Yazidi

There may be two main problems. The first problem centres around the designation of the refugee status and the second, the designation of who is particularly vulnerable and resettling based on this consideration. Religious minorities struggle to be recognised under either.
UNITED NATIONS — For the first time, the United Nations has launched an international investigation into the crimes of the
Yazidis are clearly exercising huge resilience. Their private faith and their religious leader are a great source of strength during this time of crisis. They form strong bonds within their community, but remain disconnected and untrusting of local people and organisations.
There is simply not enough qualified help and resource in the region to deal with the needs of those who have survived sexual torture and significant trauma. Yazidis have been victims of extremists for centuries and don't feel safe.
But we have come too far to go backwards. We have woken to the notion that consent and respect must be entrenched in the way we treat both girls and boys from the very beginnings. And whether it is in media, in schools, in our homes, or on the streets, we must all speak out loudly against the small, 'harmless' transgressions that ultimately put women at risk. We must not return to slumber.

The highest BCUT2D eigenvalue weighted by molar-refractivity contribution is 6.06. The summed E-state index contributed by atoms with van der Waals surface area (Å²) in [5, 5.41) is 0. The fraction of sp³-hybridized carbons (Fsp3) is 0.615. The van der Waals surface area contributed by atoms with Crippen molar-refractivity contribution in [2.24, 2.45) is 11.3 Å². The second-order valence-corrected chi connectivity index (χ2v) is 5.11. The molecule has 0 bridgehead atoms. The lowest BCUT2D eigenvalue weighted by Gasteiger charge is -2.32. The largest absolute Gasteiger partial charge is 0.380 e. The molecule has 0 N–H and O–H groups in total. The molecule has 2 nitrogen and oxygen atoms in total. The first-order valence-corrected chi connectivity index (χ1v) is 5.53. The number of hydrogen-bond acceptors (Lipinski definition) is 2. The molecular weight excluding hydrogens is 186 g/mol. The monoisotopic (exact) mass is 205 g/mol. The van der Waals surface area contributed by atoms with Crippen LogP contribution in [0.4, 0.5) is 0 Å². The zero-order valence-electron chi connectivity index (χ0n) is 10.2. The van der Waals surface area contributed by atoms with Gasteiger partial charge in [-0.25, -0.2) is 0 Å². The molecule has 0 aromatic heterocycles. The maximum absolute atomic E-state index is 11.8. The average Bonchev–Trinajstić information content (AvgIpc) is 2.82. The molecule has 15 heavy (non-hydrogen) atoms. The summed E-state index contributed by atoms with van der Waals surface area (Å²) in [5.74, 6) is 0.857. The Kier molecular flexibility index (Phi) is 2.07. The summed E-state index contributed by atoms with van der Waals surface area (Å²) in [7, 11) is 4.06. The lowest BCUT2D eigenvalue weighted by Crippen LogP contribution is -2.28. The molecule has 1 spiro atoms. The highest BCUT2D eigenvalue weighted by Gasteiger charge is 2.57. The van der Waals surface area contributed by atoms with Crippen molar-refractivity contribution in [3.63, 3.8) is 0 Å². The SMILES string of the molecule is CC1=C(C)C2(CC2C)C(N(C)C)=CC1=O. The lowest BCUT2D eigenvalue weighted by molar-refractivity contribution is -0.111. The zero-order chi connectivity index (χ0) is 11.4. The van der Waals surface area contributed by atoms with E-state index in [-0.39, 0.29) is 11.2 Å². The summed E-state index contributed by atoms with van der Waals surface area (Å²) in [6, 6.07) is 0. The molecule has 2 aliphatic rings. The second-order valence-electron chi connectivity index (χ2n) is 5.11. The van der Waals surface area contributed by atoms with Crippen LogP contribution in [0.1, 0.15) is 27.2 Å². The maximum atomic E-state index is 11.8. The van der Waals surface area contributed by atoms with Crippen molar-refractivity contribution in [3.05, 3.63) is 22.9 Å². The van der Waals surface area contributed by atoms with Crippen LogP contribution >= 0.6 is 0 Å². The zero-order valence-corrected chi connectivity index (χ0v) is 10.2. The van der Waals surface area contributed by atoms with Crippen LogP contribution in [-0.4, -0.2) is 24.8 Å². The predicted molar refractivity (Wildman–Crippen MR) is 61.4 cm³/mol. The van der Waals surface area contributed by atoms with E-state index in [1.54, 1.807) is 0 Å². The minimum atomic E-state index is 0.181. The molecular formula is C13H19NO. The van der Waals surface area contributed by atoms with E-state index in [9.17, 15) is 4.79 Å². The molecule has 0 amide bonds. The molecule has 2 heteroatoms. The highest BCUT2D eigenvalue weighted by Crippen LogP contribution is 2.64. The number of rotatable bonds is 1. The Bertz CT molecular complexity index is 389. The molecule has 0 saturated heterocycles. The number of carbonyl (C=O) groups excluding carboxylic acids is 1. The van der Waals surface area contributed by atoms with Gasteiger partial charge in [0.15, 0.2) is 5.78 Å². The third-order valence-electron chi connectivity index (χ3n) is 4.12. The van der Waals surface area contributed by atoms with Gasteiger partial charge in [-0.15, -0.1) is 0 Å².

Everyone has heard of ISIS by now, so why then has one of their most brutal atrocities gained such little public attention? As stated by Nadia Murad, Yazidi survivor and recently appointed UN Goodwill Ambassador for the Dignity of Survivors of Human Trafficking - "the world remained silent".
Vian has been nominated for the Nobel Peace Prize this year. I can think of no more deserving recipient of this award. And her people need the global awareness the award could bring. Maybe then the world will care enough to demand action. Please help spread the word about the genocide of the Yazidis and the continuing enslavement of Yazidi women and girls.
Amid the trail of destruction, over three thousand daughters, mothers and grandmothers were seized and taken deep into Islamic State's heartland. Here, they were branded 'infidels', tortured, raped and sold into sexual slavery. I'm a British Yazidi teenager, determined to help these women.
Cala is one of over 3,000 Yazidi women and children kidnapped by IS. They are 'objects', to be used and abused as their new owners see fit. The rapists from IS justify their actions by praying before and after they rape the girls, turning their atrocities into a religious act.
The great hope is that they will return to their classes and spread the word. Hopefully those messages from Noor, Munira and Bushra, will eventually reach the very children preparing themselves to flee their loving, comfortable homes in Britain and head for a new life with Daesh. These Yazidi girls know the horrible truth of the fate that will befall anyone considering that move.